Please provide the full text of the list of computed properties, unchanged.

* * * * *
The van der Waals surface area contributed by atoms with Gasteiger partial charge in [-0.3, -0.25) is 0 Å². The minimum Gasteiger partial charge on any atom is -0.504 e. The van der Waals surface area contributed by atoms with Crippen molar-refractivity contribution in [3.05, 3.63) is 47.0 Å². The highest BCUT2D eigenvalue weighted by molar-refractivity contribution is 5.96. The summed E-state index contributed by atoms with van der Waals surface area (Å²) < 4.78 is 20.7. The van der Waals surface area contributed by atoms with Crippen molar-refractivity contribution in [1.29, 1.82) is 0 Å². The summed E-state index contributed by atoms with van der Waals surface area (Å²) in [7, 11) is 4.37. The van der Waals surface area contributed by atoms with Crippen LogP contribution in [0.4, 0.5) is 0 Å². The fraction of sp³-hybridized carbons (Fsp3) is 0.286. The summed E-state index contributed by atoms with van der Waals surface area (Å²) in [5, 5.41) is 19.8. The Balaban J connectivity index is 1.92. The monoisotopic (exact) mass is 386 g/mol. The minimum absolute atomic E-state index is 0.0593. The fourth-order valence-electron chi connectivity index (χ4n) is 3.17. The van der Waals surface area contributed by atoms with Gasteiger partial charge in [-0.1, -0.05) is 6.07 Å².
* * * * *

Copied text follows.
The van der Waals surface area contributed by atoms with Gasteiger partial charge in [-0.3, -0.25) is 0 Å². The minimum Gasteiger partial charge on any atom is -0.504 e. The van der Waals surface area contributed by atoms with Crippen molar-refractivity contribution in [3.05, 3.63) is 47.0 Å². The highest BCUT2D eigenvalue weighted by molar-refractivity contribution is 5.96. The summed E-state index contributed by atoms with van der Waals surface area (Å²) < 4.78 is 20.7. The van der Waals surface area contributed by atoms with Crippen molar-refractivity contribution in [1.29, 1.82) is 0 Å². The summed E-state index contributed by atoms with van der Waals surface area (Å²) in [7, 11) is 4.37. The van der Waals surface area contributed by atoms with Crippen LogP contribution in [0.4, 0.5) is 0 Å². The fraction of sp³-hybridized carbons (Fsp3) is 0.286. The summed E-state index contributed by atoms with van der Waals surface area (Å²) in [5, 5.41) is 19.8. The Balaban J connectivity index is 1.92. The monoisotopic (exact) mass is 386 g/mol. The minimum absolute atomic E-state index is 0.0593. The fourth-order valence-electron chi connectivity index (χ4n) is 3.17. The van der Waals surface area contributed by atoms with Gasteiger partial charge in [-0.1, -0.05) is 6.07 Å².